Van Stappen, Jeroen, Redouane Meftah, Marijn Boone, Tom Bultreys, Tim De Kock, Benjamin Blykers, Kim Senger, Snorre Olaussen, and Veerle Cnudde. 2018. “In Situ Triaxial Testing to Determine Fracture Permeability and Aperture Distribution for CO2 Sequestration in Svalbard, Norway.” Environmental Science & Technology 52 (8): 4546–4554.
Vancouver
1.
Van Stappen J, Meftah R, Boone M, Bultreys T, De Kock T, Blykers B, et al. In situ triaxial testing to determine fracture permeability and aperture distribution for CO2 sequestration in Svalbard, Norway. ENVIRONMENTAL SCIENCE & TECHNOLOGY. 2018;52(8):4546–54.
IEEE
[1]
J. Van Stappen et al., “In situ triaxial testing to determine fracture permeability and aperture distribution for CO2 sequestration in Svalbard, Norway,” ENVIRONMENTAL SCIENCE & TECHNOLOGY, vol. 52, no. 8, pp. 4546–4554, 2018.
@article{8559230,
  abstract     = {On Svalbard, Arctic Norway, an unconventional silicidastic reservoir, relying on (micro)fractures for enhanced fluid flow in a low-permeable system, is investigated as a potential CO2 sequestration site. The fractures' properties at depth are, however, poorly understood. High resolution X-ray computed tomography (micro-CT) imaging allows one to visualize such geomaterials at reservoir conditions. We investigated reservoir samples from the De Geerdalen Formation on Svalbard to understand the influence of fracture closure on the reservoir fluid flow behavior. Small rock plugs were brought to reservoir conditions, while permeability was measured through them during micro-CT imaging. Local fracture apertures were quantified down to a few micrometers wide. The permeability measurements were complemented with fracture permeability simulations based on the obtained micro-CT images. The relationship between fracture permeability and the imposed confining pressure was determined and linked to the fracture apertures. The investigated fractures closed due to the increased confining pressure, with apertures reducing to approximately 40% of their original size as the confining pressure increased from 1 to 10 MPa. This coincides with a permeability drop of more than 90%. Despite their closure, fluid flow is still controlled by the fractures at pressure conditions similar to those at the proposed storage depth of 800-1000 m.},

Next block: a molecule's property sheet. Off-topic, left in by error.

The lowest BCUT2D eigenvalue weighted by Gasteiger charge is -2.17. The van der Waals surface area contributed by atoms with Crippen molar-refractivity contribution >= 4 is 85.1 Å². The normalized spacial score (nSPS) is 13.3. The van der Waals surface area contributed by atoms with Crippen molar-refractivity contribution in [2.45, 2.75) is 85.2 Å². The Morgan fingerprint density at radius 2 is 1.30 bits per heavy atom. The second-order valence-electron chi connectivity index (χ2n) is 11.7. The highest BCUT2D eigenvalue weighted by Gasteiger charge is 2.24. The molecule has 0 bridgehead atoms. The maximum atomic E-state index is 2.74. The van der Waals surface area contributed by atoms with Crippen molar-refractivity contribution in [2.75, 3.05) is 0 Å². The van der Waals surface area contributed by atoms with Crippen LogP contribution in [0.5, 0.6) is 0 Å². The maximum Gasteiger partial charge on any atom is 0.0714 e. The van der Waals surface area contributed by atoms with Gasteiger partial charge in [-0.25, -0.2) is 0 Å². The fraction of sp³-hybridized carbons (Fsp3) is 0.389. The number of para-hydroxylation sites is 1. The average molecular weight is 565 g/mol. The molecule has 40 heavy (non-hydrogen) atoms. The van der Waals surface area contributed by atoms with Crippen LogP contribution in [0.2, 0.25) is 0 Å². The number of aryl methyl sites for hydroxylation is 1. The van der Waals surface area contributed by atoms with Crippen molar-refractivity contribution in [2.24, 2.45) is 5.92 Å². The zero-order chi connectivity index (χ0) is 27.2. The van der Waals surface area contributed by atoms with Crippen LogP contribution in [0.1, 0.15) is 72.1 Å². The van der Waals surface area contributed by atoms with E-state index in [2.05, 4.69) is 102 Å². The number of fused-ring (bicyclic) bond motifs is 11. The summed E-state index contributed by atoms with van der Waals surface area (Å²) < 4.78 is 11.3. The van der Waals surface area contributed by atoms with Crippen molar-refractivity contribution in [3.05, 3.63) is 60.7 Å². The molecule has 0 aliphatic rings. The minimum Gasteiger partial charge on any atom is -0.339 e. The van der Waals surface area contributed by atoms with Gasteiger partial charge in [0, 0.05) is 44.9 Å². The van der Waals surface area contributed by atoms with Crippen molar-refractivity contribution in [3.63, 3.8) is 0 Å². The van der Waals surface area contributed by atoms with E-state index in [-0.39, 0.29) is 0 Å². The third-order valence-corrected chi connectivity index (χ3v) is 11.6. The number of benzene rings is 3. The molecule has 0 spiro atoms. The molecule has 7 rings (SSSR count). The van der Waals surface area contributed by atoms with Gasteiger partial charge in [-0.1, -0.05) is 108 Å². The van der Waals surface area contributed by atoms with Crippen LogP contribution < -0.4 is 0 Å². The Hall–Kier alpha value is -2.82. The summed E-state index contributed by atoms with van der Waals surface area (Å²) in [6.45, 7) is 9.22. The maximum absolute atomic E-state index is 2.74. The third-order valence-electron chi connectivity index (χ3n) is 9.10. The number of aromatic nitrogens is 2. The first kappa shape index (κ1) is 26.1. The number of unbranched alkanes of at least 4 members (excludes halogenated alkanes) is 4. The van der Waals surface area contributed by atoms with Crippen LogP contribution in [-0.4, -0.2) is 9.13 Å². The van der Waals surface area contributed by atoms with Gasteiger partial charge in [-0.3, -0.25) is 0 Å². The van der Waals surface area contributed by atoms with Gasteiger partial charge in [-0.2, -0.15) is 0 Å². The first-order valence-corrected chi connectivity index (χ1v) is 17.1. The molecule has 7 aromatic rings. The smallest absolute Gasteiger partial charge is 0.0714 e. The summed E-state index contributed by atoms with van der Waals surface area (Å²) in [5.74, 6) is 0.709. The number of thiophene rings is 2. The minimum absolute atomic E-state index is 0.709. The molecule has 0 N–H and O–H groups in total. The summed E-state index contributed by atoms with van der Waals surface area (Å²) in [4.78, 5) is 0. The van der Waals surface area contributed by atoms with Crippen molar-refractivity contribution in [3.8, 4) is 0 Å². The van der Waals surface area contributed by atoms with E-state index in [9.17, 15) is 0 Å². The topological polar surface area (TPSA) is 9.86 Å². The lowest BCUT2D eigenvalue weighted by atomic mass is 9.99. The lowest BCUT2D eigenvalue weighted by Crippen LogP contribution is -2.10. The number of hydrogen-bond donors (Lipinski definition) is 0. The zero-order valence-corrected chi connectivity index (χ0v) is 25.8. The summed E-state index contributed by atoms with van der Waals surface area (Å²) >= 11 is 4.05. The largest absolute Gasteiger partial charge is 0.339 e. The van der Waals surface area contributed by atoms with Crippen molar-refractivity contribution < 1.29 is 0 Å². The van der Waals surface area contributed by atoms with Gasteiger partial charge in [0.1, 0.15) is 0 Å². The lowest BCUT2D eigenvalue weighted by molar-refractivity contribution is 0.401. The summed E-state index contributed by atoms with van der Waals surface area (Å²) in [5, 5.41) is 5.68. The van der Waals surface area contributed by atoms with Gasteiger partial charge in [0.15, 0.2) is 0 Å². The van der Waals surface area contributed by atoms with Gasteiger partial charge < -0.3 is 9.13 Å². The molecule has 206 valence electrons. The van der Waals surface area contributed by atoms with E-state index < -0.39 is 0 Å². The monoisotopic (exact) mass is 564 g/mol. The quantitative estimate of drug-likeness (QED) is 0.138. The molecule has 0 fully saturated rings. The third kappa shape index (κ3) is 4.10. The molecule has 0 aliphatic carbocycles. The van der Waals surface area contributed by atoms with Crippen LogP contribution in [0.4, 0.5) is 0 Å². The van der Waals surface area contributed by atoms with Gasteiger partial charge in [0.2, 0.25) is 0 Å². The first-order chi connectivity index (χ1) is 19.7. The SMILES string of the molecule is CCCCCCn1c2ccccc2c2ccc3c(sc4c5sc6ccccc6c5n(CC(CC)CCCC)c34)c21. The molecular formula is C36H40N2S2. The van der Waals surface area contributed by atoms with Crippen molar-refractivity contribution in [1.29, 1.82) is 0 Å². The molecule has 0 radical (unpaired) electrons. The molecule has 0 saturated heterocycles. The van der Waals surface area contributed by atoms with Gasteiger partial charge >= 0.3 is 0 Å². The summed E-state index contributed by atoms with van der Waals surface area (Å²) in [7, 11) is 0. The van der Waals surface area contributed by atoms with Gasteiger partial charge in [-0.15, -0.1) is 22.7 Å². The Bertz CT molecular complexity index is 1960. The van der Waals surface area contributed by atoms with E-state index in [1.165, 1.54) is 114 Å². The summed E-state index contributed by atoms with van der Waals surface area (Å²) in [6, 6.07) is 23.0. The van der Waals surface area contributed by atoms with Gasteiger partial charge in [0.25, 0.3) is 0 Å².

author       = {Van Stappen, Jeroen and Meftah, Redouane and Boone, Marijn and Bultreys, Tom and De Kock, Tim and Blykers, Benjamin and Senger, Kim and Olaussen, Snorre and Cnudde, Veerle},
  issn         = {0013-936X},
  journal      = {ENVIRONMENTAL SCIENCE & TECHNOLOGY},
  keywords     = {RAY COMPUTED-TOMOGRAPHY,FLUID-FLOW,MICRO-CT,PORE-SCALE,RESERVOIR SANDSTONES,LAB,STORAGE,COAL,SEGMENTATION,VALIDITY},
  language     = {eng},
  number       = {8},
  pages        = {4546--4554},
  title        = {In situ triaxial testing to determine fracture permeability and aperture distribution for CO2 sequestration in Svalbard, Norway},
  url          = {http://dx.doi.org/10.1021/acs.est.8b00861},
  volume       = {52},
  year         = {2018},
}

Altmetric
View in Altmetric
Web of Science
Times cited: